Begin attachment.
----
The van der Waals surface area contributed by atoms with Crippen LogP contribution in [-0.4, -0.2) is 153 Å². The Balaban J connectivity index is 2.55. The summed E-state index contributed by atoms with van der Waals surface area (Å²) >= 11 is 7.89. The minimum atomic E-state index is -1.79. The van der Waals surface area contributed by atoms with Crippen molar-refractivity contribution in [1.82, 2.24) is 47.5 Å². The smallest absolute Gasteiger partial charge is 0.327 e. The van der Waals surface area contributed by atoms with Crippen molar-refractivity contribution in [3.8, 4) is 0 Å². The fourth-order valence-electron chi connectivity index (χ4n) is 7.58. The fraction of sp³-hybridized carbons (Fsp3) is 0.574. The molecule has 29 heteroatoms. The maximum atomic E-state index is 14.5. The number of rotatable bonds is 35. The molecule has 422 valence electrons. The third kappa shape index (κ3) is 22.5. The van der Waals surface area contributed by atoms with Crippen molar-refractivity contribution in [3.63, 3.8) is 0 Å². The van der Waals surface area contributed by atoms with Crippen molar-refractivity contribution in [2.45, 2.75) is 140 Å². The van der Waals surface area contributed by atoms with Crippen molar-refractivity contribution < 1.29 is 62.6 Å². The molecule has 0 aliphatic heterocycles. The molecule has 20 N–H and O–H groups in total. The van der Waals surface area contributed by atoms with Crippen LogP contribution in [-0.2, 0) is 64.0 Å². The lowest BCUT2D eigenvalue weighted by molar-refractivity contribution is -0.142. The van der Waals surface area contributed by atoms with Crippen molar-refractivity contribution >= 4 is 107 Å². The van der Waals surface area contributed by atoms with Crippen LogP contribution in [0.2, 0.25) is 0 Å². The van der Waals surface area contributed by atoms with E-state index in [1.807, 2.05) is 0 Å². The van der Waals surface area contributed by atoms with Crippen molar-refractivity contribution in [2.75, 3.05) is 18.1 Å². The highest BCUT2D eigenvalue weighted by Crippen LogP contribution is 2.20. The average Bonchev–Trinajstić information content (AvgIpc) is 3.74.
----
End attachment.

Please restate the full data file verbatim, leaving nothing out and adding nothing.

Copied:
The van der Waals surface area contributed by atoms with Crippen LogP contribution in [-0.4, -0.2) is 153 Å². The Balaban J connectivity index is 2.55. The summed E-state index contributed by atoms with van der Waals surface area (Å²) >= 11 is 7.89. The minimum atomic E-state index is -1.79. The van der Waals surface area contributed by atoms with Crippen molar-refractivity contribution in [1.82, 2.24) is 47.5 Å². The smallest absolute Gasteiger partial charge is 0.327 e. The van der Waals surface area contributed by atoms with Crippen molar-refractivity contribution in [3.8, 4) is 0 Å². The fourth-order valence-electron chi connectivity index (χ4n) is 7.58. The fraction of sp³-hybridized carbons (Fsp3) is 0.574. The molecule has 29 heteroatoms. The maximum atomic E-state index is 14.5. The number of rotatable bonds is 35. The molecule has 422 valence electrons. The third kappa shape index (κ3) is 22.5. The van der Waals surface area contributed by atoms with Crippen molar-refractivity contribution in [3.63, 3.8) is 0 Å². The van der Waals surface area contributed by atoms with Crippen molar-refractivity contribution in [2.45, 2.75) is 140 Å². The van der Waals surface area contributed by atoms with Crippen molar-refractivity contribution < 1.29 is 62.6 Å². The molecule has 0 aliphatic heterocycles. The molecule has 20 N–H and O–H groups in total. The van der Waals surface area contributed by atoms with Crippen LogP contribution in [-0.2, 0) is 64.0 Å². The lowest BCUT2D eigenvalue weighted by molar-refractivity contribution is -0.142. The van der Waals surface area contributed by atoms with Crippen molar-refractivity contribution >= 4 is 107 Å². The van der Waals surface area contributed by atoms with Crippen LogP contribution in [0.2, 0.25) is 0 Å². The van der Waals surface area contributed by atoms with E-state index in [1.807, 2.05) is 0 Å². The van der Waals surface area contributed by atoms with Crippen molar-refractivity contribution in [2.75, 3.05) is 18.1 Å². The highest BCUT2D eigenvalue weighted by Crippen LogP contribution is 2.20. The average Bonchev–Trinajstić information content (AvgIpc) is 3.74.